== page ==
The results also indicate that a majority of consumers are confused about the role of a Web site?s privacy statement. Fifty-three percent of survey respondents believe that a posted privacy statement means the organization ?will never sell or give any of my personal information to anyone else.?

Who Do Consumers Trust?
Internet users surveyed were asked to indicate which organizations they trust to keep their personal information secure. Banks and financial institutions are clearly the most trusted group, with 76 percent of respondents reporting that they trust them ?always? or ?most of the time.? Results for other organizations consumers trust always or most of the time include:

  • 55 percent trust government agencies and departments
  • 51 percent trust online shopping sites such as Amazon or eBay
  • 41 percent trust large retail stores
  • 25 percent trust news media Web sites
  • 10 percent trust social networking sites
Only 33 percent of survey respondents say they trust companies to honor their choice to not receive spam ?always? or ?most of the time.?

Online Trust Impacts Consumer Behavior

The survey shows that consumer trust online impacts behavior. In the past six months:

  • 71 percent of respondents have decided against registering or making a purchase online because those actions required them to provide information that they did not want to divulge.
  • 41 percent said that, in the past six months, they have provided inaccurate information to Web sites that required personal information which respondents did not want to share.
?Online trust issues continue to impact consumer behavior on the Internet. High profile privacy breaches this year have exacerbated consumer concern,? said Maier. ?It?s vital for organizations to employ responsible practices and to effectively demonstrate their commitment to privacy protections to their customers.?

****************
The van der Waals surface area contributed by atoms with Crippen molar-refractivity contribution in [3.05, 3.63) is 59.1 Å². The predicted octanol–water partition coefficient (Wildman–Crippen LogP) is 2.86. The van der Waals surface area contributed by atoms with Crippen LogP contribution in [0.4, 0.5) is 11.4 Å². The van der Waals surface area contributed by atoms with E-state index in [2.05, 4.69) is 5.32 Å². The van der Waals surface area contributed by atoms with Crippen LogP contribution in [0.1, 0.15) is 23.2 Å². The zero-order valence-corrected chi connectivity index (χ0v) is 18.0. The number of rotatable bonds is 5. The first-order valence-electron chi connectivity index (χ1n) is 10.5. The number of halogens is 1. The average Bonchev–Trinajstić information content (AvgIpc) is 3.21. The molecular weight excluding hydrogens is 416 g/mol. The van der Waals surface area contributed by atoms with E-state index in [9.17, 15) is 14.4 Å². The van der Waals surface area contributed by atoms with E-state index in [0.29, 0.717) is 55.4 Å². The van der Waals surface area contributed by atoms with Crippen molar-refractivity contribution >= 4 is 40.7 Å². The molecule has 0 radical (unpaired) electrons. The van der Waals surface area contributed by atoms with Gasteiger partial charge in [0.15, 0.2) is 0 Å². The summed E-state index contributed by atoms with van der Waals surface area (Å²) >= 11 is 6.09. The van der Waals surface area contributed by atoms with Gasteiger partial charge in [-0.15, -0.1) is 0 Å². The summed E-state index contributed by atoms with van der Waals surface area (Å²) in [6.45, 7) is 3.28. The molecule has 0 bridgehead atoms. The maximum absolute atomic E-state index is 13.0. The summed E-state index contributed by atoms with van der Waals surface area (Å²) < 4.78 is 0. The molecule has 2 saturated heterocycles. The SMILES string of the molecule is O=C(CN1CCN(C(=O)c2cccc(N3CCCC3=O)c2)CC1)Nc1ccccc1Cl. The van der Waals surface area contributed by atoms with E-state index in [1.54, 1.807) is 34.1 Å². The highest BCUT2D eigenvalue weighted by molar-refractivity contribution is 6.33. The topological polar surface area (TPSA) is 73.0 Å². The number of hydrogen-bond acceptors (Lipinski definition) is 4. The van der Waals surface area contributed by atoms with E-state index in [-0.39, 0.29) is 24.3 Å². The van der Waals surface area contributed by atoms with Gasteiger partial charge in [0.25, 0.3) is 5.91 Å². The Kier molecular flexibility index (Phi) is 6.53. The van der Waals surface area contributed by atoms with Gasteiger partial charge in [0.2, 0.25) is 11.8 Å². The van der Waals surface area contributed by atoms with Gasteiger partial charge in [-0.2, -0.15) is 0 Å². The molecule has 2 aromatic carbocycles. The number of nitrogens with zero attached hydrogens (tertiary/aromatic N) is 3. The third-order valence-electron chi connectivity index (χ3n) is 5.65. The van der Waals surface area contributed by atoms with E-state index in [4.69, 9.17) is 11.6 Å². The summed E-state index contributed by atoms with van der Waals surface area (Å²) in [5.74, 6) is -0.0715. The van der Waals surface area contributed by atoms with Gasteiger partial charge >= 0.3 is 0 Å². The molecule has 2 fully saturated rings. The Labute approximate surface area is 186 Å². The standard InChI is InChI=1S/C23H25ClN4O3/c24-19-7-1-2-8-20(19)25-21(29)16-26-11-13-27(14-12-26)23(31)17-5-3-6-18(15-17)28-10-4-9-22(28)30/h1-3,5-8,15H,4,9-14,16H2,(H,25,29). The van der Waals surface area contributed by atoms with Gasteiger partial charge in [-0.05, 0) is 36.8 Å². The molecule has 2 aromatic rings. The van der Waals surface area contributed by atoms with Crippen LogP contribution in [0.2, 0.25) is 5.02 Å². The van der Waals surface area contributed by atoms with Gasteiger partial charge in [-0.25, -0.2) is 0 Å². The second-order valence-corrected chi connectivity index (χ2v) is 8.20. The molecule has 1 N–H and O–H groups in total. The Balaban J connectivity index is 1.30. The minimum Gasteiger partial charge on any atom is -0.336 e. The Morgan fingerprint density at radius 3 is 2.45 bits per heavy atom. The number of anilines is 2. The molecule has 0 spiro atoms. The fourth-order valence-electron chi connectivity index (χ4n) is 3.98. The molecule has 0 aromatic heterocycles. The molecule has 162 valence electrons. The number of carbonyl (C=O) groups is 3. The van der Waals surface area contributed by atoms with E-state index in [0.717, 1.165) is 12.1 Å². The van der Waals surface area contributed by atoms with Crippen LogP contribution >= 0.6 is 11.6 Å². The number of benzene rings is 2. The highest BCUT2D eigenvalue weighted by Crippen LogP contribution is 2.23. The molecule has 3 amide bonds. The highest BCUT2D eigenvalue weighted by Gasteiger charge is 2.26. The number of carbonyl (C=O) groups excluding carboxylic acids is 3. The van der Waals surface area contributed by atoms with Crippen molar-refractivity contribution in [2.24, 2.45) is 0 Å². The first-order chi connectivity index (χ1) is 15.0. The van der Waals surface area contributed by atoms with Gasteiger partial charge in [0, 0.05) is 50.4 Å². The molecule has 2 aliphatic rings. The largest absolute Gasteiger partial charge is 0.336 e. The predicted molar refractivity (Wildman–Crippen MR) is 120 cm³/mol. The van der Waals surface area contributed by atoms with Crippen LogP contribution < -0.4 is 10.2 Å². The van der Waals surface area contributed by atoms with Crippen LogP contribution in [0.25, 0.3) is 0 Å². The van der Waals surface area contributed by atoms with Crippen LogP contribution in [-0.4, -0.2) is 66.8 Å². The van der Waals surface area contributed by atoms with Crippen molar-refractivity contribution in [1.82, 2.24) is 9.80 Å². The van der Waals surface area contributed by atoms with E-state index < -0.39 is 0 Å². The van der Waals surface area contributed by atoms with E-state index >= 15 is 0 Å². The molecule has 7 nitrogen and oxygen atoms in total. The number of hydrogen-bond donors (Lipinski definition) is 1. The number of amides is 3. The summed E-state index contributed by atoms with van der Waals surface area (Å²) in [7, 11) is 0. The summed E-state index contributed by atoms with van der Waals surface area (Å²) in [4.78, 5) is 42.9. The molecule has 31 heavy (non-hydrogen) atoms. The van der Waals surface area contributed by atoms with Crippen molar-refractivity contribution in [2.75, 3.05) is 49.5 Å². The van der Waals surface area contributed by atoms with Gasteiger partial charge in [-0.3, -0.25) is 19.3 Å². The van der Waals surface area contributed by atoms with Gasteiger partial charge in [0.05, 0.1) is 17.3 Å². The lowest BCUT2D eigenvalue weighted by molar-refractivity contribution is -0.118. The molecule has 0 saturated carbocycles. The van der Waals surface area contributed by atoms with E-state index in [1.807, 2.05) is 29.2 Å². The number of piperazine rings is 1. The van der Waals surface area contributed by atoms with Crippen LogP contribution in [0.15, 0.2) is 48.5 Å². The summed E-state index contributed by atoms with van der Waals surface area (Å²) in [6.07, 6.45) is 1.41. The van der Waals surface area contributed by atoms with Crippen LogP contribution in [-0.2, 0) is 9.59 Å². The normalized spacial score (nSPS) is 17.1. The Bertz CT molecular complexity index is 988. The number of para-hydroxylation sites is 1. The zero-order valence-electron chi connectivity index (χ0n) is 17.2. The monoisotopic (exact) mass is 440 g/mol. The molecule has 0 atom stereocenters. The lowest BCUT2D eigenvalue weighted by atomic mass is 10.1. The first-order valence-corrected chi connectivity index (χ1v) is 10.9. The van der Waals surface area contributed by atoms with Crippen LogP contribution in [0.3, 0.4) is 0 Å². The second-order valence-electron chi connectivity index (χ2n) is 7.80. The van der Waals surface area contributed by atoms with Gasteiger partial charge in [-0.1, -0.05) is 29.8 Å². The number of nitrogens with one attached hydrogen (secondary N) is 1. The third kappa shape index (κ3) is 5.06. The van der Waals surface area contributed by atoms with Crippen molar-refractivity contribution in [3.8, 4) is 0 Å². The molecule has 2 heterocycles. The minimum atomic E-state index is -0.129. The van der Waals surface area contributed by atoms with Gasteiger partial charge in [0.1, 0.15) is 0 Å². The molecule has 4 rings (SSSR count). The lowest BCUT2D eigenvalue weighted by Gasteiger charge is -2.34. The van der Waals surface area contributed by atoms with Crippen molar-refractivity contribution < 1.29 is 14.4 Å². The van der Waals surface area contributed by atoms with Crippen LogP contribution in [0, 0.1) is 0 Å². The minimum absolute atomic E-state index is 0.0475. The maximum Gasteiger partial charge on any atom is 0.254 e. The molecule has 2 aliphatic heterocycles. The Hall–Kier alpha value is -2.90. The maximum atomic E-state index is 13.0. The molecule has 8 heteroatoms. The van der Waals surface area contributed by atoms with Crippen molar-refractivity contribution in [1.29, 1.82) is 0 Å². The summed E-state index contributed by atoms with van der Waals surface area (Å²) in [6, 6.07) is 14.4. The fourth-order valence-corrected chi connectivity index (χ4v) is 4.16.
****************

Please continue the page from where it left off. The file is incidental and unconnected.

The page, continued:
Commissioned by TRUSTe and conducted by market research group TNS, the survey polled 1,025 U.S. consumers between September 25 and September 29, 2006. Email invitations were sent to a nationally representative sample of the U.S. adult online population derived from the TNS NFO Internet Access Panel, which comprises more than one million U.S. households that have agreed to participate in survey research from time to time. In total, 1,025 online interviews were completed and the survey results are considered accurate to within three percentage points, 19 times out of 20.

About TRUSTe
TRUSTe helps consumers and businesses identify trustworthy online organizations through its Web Privacy and Email Privacy Seals and resolves thousands of individual privacy disputes each year. An independent, nonprofit organization celebrating its 10th anniversary in 2007, TRUSTe runs the world?s largest privacy seal program, with more than 2,000 Web sites certified, including the major internet portals and leading brands such as AOL, Microsoft, IBM, Oracle, Intuit and eBay. Through its Trusted Download Program, TRUSTe develops standards for non-intrusive downloads that demonstrate consumer choice. TRUSTe also provides accreditation, monitoring and oversight for email with the Email Privacy Seal Program, and for Return Path?s SenderScore Certified Program. To learn more, visit